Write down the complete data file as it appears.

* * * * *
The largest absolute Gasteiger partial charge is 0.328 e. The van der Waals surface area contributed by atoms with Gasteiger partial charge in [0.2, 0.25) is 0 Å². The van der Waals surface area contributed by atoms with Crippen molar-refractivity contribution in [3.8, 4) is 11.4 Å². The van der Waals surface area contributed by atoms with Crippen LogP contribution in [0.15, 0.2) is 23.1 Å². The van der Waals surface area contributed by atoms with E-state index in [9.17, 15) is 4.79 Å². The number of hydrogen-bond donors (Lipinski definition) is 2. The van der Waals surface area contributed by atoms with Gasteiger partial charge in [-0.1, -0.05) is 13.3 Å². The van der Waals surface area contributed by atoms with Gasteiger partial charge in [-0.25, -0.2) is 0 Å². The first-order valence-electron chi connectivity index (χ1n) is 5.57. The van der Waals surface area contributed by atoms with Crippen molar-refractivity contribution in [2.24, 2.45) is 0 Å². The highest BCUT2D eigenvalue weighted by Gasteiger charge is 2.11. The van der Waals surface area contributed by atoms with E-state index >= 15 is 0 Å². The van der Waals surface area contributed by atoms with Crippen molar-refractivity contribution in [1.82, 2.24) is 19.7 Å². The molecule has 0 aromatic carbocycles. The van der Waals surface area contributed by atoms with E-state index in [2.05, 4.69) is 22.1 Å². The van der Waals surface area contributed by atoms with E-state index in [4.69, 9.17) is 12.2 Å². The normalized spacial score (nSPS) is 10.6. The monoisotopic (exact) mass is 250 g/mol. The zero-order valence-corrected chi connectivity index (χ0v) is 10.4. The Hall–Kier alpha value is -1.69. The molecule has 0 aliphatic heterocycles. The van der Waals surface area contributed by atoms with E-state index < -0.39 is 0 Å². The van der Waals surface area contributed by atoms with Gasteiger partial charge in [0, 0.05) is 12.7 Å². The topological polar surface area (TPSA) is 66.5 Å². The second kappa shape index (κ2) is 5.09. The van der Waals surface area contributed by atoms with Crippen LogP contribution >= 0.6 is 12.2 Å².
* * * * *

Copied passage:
The largest absolute Gasteiger partial charge is 0.328 e. The van der Waals surface area contributed by atoms with Gasteiger partial charge in [0.2, 0.25) is 0 Å². The van der Waals surface area contributed by atoms with Crippen molar-refractivity contribution in [3.8, 4) is 11.4 Å². The van der Waals surface area contributed by atoms with Crippen LogP contribution in [0.15, 0.2) is 23.1 Å². The van der Waals surface area contributed by atoms with E-state index in [9.17, 15) is 4.79 Å². The number of hydrogen-bond donors (Lipinski definition) is 2. The van der Waals surface area contributed by atoms with Gasteiger partial charge in [-0.1, -0.05) is 13.3 Å². The van der Waals surface area contributed by atoms with Gasteiger partial charge in [-0.25, -0.2) is 0 Å². The first-order valence-electron chi connectivity index (χ1n) is 5.57. The van der Waals surface area contributed by atoms with Crippen molar-refractivity contribution in [2.24, 2.45) is 0 Å². The highest BCUT2D eigenvalue weighted by Gasteiger charge is 2.11. The van der Waals surface area contributed by atoms with E-state index >= 15 is 0 Å². The van der Waals surface area contributed by atoms with Crippen molar-refractivity contribution in [1.82, 2.24) is 19.7 Å². The molecule has 0 aromatic carbocycles. The van der Waals surface area contributed by atoms with E-state index in [2.05, 4.69) is 22.1 Å². The van der Waals surface area contributed by atoms with E-state index in [4.69, 9.17) is 12.2 Å². The normalized spacial score (nSPS) is 10.6. The monoisotopic (exact) mass is 250 g/mol. The zero-order valence-corrected chi connectivity index (χ0v) is 10.4. The Hall–Kier alpha value is -1.69. The molecule has 0 aliphatic heterocycles. The van der Waals surface area contributed by atoms with E-state index < -0.39 is 0 Å². The van der Waals surface area contributed by atoms with Gasteiger partial charge in [0, 0.05) is 12.7 Å². The topological polar surface area (TPSA) is 66.5 Å². The second kappa shape index (κ2) is 5.09. The van der Waals surface area contributed by atoms with Crippen LogP contribution >= 0.6 is 12.2 Å².